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Promoting Cultural Exchange

By Linda Cheung

With a total minority enrollment of 69.8%, New Hyde Park Memorial is uniquely positioned to promote cultural exchange. The school’s rapidly changing demographics invite questions about how best to recognize and celebrate the diversity of the student body. Students with lived experience of their culture are best positioned to share that culture with the broader community. The continued integration of students from different cultural backgrounds within the International Culture Club (ICC) would allow students to partake in cultural events of their lived experience.

Lived experience is defined as a series of events that shape one’s understanding or knowledge that people without such experiences do not have. A Hindu student, for example, would have lived experience with giving and receiving kharchi (money packets) on holidays such as Diwali, as well as the meaning behind these exchanges. That student’s knowledge of this custom is shaped by personal experience stemming from their Hindu heritage.

“Culture is definitely something that needs to be shared,” senior Paul Wang said. “Having one’s own cultural experiences seen and appreciated is something that is unfortunately not available to many in less diverse school districts, and it is something that we best take advantage of in ours as it has the ability to stop the hate and ignorance that plagues our society before it has the ability to cause harm.”

Student organizations such as ICC aim to acknowledge cultural diversity through multicultural functions. Events such as World Language and Culture Night hosted by the World Language department and ICC’s Lunar New Year celebration intend to publicize various cultures to a broader audience.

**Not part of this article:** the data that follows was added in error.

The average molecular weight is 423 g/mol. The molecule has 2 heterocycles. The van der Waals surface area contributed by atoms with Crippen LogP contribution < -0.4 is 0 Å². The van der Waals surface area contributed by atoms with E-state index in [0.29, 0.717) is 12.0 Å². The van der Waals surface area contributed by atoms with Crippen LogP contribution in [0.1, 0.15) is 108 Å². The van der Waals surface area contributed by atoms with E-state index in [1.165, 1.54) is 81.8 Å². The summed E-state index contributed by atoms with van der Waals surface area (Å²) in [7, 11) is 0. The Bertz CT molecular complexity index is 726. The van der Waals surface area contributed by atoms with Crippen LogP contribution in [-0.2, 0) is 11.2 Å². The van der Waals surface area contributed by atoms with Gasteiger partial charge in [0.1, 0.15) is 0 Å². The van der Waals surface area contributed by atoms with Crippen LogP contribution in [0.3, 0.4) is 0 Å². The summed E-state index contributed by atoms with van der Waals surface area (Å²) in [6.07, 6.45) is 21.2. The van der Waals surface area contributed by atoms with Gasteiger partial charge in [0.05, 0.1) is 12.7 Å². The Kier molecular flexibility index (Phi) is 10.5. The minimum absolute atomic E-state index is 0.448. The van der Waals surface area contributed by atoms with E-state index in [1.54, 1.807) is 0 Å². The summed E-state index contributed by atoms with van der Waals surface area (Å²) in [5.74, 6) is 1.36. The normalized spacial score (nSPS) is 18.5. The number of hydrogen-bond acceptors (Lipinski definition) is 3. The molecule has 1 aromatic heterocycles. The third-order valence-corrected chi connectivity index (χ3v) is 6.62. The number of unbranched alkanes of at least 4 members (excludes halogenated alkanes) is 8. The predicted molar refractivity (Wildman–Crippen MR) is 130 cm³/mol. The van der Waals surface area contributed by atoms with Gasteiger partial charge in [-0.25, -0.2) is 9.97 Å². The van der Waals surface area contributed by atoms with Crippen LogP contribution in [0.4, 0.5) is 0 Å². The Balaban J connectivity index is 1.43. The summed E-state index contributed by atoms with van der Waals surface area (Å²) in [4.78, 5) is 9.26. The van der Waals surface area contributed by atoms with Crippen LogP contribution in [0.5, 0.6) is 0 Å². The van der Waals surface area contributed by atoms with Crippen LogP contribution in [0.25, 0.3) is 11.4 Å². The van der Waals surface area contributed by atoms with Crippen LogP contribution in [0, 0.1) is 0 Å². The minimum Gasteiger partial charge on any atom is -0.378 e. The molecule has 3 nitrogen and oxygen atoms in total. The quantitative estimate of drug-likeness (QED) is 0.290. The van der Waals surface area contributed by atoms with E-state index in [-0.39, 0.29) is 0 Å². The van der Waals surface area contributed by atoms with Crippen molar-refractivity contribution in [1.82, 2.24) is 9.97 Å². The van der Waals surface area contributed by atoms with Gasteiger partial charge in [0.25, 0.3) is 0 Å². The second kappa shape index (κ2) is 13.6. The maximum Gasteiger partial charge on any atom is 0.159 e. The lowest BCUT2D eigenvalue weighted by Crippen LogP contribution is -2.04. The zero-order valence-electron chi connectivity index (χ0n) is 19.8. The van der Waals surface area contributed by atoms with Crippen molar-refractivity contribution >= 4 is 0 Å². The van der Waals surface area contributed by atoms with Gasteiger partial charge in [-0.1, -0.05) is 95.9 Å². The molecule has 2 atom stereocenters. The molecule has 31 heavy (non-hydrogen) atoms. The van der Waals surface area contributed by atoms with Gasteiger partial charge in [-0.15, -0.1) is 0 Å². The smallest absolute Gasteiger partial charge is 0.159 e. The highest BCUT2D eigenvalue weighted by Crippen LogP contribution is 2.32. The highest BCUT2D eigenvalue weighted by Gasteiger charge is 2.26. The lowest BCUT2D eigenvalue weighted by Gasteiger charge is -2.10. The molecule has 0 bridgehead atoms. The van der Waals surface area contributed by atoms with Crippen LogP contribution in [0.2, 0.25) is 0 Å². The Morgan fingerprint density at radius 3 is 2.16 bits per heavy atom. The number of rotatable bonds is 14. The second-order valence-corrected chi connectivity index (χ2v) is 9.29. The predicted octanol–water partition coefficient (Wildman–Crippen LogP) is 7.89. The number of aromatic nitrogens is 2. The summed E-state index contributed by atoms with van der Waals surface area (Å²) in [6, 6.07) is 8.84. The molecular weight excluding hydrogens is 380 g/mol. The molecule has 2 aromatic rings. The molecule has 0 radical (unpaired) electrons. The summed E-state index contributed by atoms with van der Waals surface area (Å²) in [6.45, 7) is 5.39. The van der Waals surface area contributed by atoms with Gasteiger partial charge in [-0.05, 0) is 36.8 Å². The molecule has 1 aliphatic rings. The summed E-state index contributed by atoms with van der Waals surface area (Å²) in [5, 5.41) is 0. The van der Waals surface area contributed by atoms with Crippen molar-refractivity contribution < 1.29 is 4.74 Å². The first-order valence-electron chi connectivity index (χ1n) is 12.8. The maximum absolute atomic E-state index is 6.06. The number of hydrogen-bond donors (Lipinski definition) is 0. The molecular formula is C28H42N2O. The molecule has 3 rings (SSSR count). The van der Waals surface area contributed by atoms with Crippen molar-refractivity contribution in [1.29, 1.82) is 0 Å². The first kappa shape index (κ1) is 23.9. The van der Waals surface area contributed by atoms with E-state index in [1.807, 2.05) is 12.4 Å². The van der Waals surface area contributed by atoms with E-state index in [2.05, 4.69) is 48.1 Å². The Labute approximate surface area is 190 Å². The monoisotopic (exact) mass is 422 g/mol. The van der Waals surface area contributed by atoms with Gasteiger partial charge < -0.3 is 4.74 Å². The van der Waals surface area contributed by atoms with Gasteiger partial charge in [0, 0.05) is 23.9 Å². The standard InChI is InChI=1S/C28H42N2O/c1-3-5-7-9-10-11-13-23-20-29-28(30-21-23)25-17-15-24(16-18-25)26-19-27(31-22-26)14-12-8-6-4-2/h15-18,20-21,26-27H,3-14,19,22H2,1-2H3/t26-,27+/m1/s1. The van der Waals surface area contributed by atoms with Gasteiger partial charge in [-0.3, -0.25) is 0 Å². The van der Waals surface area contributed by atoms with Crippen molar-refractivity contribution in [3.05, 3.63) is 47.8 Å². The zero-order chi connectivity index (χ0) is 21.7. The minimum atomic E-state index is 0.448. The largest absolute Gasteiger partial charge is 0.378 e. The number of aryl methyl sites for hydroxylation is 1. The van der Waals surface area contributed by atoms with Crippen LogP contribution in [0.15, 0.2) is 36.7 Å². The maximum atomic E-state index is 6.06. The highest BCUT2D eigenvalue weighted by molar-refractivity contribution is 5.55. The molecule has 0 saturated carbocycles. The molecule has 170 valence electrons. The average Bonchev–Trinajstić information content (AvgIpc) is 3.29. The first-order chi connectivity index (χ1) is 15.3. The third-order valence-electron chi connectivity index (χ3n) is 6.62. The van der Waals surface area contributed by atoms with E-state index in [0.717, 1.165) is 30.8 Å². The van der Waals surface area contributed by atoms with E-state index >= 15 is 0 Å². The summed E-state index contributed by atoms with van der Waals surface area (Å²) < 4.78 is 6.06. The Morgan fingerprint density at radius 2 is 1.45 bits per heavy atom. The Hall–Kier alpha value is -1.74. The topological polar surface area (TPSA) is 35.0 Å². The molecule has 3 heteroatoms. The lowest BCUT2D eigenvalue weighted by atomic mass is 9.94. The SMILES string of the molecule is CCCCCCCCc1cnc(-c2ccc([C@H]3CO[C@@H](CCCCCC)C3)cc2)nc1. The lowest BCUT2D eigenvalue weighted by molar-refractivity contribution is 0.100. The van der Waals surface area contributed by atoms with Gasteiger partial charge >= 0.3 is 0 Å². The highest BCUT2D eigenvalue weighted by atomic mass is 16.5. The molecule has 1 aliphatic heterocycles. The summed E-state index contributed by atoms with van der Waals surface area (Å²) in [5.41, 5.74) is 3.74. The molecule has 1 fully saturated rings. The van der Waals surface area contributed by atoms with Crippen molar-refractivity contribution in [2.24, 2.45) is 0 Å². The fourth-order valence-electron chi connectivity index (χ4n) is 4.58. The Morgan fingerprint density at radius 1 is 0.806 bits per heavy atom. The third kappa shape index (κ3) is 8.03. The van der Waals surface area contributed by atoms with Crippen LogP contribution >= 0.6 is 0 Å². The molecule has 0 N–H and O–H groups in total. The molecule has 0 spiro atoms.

“We decided that every month we would dedicate a certain culture to each month. We were really trying to reach out to people in our community like NHP Chinese Association. We really put a lot of effort into researching the culture,” ICC Vice President Aparna Shibu said.

Source from Leah Mathew

ICC adviser Ms. Kurian, members from the NHP Chinese Association and ICC adviser Ms. Mejia gather after NHP's Lunar New Year celebration; students participate in traditional crafts; Chinese Association members dance during the celebration.

Despite a variety of multicultural events already hosted by NHP, incorporating students with lived experience in the planning of a cultural event enables a more authentic understanding and appreciation of the culture being celebrated. Additionally, the creation of multiple committees within ICC would allow students to plan cultural events of their heritage in the future.

“I think our school in itself is a really diverse community,” ICC Co-president Sahara John said. “We have a multitude of different cultures, so by listening and incorporating ideas from each culture and each student’s background, that’s the best way to make ICC and NHP a really inclusive and diverse environment.”

Cultural diversity can also be acknowledged through an academic perspective.

“First and foremost, we are an educational institution,” student activities coordinator Ms. Vosswinkel-Blum said. “The first pathway I would say is an educational pathway, it needs to be instilled from a perspective of educating and creating open dialogue, not just through a social studies curriculum but through English and novels, and our world languages department, so multiple curricula across the board. I want to promote student leadership and student voice, NHP should be reflective of that, so it does come back to current students and what students are desiring.”

Ultimately, NHP’s changing demographics present an opportunity to promote cultural exchange. Cultural diversity is already acknowledged in several ways through multicultural events coordinated through clubs including ICC and the world language clubs. While cultural exchange has the potential to open dialogue and promote creativity, students with lived experience are most capable of representing their culture to a wider audience.


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